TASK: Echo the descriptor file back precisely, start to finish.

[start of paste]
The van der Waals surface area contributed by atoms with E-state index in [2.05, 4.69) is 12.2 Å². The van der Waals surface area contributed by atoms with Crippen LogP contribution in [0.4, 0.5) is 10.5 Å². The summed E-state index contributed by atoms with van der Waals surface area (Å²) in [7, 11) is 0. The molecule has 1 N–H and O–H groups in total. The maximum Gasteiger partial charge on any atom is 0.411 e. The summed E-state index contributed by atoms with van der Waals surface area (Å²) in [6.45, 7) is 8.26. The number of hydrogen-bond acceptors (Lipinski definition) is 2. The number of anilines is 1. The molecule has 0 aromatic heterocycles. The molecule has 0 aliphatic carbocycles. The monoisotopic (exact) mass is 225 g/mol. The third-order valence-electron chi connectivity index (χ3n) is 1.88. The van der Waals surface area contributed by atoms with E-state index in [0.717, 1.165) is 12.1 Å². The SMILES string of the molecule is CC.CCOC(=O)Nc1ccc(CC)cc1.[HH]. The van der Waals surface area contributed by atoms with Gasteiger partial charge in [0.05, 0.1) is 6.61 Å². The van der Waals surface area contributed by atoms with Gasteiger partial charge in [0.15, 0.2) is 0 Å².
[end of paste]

The van der Waals surface area contributed by atoms with E-state index in [2.05, 4.69) is 12.2 Å². The van der Waals surface area contributed by atoms with Crippen LogP contribution in [0.4, 0.5) is 10.5 Å². The summed E-state index contributed by atoms with van der Waals surface area (Å²) in [7, 11) is 0. The molecule has 1 N–H and O–H groups in total. The maximum Gasteiger partial charge on any atom is 0.411 e. The summed E-state index contributed by atoms with van der Waals surface area (Å²) in [6.45, 7) is 8.26. The number of hydrogen-bond acceptors (Lipinski definition) is 2. The number of anilines is 1. The molecule has 0 aromatic heterocycles. The molecule has 0 aliphatic carbocycles. The monoisotopic (exact) mass is 225 g/mol. The third-order valence-electron chi connectivity index (χ3n) is 1.88. The van der Waals surface area contributed by atoms with E-state index in [0.717, 1.165) is 12.1 Å². The SMILES string of the molecule is CC.CCOC(=O)Nc1ccc(CC)cc1.[HH]. The van der Waals surface area contributed by atoms with Gasteiger partial charge in [0.05, 0.1) is 6.61 Å². The van der Waals surface area contributed by atoms with Gasteiger partial charge in [0.15, 0.2) is 0 Å².